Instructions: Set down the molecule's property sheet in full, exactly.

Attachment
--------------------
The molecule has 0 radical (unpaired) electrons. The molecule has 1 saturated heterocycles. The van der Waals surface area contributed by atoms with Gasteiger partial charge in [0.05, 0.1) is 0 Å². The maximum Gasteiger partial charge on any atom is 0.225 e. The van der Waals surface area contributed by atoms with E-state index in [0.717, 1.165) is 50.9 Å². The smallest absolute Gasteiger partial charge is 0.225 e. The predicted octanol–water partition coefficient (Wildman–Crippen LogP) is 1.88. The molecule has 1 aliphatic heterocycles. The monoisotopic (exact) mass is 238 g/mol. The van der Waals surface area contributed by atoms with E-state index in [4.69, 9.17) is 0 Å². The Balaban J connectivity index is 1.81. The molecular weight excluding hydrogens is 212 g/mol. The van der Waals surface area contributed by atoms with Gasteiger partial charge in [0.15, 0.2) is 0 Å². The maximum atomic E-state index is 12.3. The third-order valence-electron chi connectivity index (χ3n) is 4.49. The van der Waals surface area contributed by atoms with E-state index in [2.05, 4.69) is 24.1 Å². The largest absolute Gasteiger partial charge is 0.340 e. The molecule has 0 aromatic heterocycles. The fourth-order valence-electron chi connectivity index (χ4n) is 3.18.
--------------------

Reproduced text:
The molecule has 0 radical (unpaired) electrons. The molecule has 1 saturated heterocycles. The van der Waals surface area contributed by atoms with Gasteiger partial charge in [0.05, 0.1) is 0 Å². The maximum Gasteiger partial charge on any atom is 0.225 e. The van der Waals surface area contributed by atoms with E-state index in [0.717, 1.165) is 50.9 Å². The smallest absolute Gasteiger partial charge is 0.225 e. The predicted octanol–water partition coefficient (Wildman–Crippen LogP) is 1.88. The molecule has 1 aliphatic heterocycles. The monoisotopic (exact) mass is 238 g/mol. The van der Waals surface area contributed by atoms with E-state index in [4.69, 9.17) is 0 Å². The Balaban J connectivity index is 1.81. The molecular weight excluding hydrogens is 212 g/mol. The van der Waals surface area contributed by atoms with Gasteiger partial charge in [0.15, 0.2) is 0 Å². The maximum atomic E-state index is 12.3. The third-order valence-electron chi connectivity index (χ3n) is 4.49. The van der Waals surface area contributed by atoms with E-state index in [2.05, 4.69) is 24.1 Å². The largest absolute Gasteiger partial charge is 0.340 e. The molecule has 0 aromatic heterocycles. The fourth-order valence-electron chi connectivity index (χ4n) is 3.18.